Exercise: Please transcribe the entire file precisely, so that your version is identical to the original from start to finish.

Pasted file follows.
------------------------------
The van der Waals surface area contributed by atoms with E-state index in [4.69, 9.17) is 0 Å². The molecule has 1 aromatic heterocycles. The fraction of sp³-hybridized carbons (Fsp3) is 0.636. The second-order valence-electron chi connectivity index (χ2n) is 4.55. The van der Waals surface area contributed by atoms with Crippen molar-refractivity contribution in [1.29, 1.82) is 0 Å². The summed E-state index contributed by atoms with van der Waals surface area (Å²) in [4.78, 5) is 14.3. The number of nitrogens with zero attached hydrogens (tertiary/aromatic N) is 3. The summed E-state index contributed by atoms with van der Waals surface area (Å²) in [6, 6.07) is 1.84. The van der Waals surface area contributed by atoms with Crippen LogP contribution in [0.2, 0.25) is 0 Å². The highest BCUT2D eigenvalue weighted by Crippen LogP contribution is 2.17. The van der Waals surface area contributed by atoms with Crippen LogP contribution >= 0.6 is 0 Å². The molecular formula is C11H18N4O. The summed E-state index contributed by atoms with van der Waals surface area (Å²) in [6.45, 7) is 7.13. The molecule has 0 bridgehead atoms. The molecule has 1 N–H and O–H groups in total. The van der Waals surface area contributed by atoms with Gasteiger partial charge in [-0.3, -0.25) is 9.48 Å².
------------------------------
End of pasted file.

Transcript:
The van der Waals surface area contributed by atoms with E-state index in [4.69, 9.17) is 0 Å². The molecule has 1 aromatic heterocycles. The fraction of sp³-hybridized carbons (Fsp3) is 0.636. The second-order valence-electron chi connectivity index (χ2n) is 4.55. The van der Waals surface area contributed by atoms with Crippen molar-refractivity contribution in [1.29, 1.82) is 0 Å². The summed E-state index contributed by atoms with van der Waals surface area (Å²) in [4.78, 5) is 14.3. The number of nitrogens with zero attached hydrogens (tertiary/aromatic N) is 3. The summed E-state index contributed by atoms with van der Waals surface area (Å²) in [6, 6.07) is 1.84. The van der Waals surface area contributed by atoms with Crippen LogP contribution in [0.2, 0.25) is 0 Å². The highest BCUT2D eigenvalue weighted by Crippen LogP contribution is 2.17. The van der Waals surface area contributed by atoms with Crippen LogP contribution >= 0.6 is 0 Å². The molecular formula is C11H18N4O. The summed E-state index contributed by atoms with van der Waals surface area (Å²) in [6.45, 7) is 7.13. The molecule has 0 bridgehead atoms. The molecule has 1 N–H and O–H groups in total. The van der Waals surface area contributed by atoms with Gasteiger partial charge in [-0.3, -0.25) is 9.48 Å².